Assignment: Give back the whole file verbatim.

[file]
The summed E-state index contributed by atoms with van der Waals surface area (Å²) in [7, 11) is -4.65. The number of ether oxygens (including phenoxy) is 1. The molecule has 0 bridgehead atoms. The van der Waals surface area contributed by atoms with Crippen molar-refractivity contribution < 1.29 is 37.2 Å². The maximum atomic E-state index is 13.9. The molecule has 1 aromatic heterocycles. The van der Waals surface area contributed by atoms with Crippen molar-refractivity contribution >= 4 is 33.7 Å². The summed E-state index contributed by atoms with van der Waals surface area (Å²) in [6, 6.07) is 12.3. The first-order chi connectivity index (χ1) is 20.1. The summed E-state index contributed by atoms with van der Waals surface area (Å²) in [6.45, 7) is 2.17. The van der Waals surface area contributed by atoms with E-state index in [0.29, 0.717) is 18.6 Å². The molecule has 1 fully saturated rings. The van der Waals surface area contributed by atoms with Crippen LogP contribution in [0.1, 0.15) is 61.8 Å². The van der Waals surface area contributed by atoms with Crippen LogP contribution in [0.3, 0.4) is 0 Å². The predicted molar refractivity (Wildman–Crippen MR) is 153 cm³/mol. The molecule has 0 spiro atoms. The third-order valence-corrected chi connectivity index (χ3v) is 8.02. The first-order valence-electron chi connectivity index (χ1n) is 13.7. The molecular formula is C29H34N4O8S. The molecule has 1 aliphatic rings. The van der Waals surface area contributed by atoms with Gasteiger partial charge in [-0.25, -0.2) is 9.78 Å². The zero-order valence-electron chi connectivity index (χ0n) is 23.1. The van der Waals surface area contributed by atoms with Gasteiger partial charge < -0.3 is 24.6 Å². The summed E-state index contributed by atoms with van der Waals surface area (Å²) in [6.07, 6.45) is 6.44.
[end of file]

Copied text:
The summed E-state index contributed by atoms with van der Waals surface area (Å²) in [7, 11) is -4.65. The number of ether oxygens (including phenoxy) is 1. The molecule has 0 bridgehead atoms. The van der Waals surface area contributed by atoms with Crippen molar-refractivity contribution < 1.29 is 37.2 Å². The maximum atomic E-state index is 13.9. The molecule has 1 aromatic heterocycles. The van der Waals surface area contributed by atoms with Crippen molar-refractivity contribution >= 4 is 33.7 Å². The summed E-state index contributed by atoms with van der Waals surface area (Å²) in [6, 6.07) is 12.3. The first-order chi connectivity index (χ1) is 20.1. The summed E-state index contributed by atoms with van der Waals surface area (Å²) in [6.45, 7) is 2.17. The van der Waals surface area contributed by atoms with E-state index in [0.29, 0.717) is 18.6 Å². The molecule has 1 fully saturated rings. The van der Waals surface area contributed by atoms with Crippen LogP contribution in [0.1, 0.15) is 61.8 Å². The van der Waals surface area contributed by atoms with Crippen LogP contribution in [0.3, 0.4) is 0 Å². The predicted molar refractivity (Wildman–Crippen MR) is 153 cm³/mol. The molecule has 0 spiro atoms. The third-order valence-corrected chi connectivity index (χ3v) is 8.02. The first-order valence-electron chi connectivity index (χ1n) is 13.7. The molecular formula is C29H34N4O8S. The molecule has 1 aliphatic rings. The van der Waals surface area contributed by atoms with Gasteiger partial charge in [-0.25, -0.2) is 9.78 Å². The zero-order valence-electron chi connectivity index (χ0n) is 23.1. The van der Waals surface area contributed by atoms with Gasteiger partial charge < -0.3 is 24.6 Å². The summed E-state index contributed by atoms with van der Waals surface area (Å²) in [6.07, 6.45) is 6.44.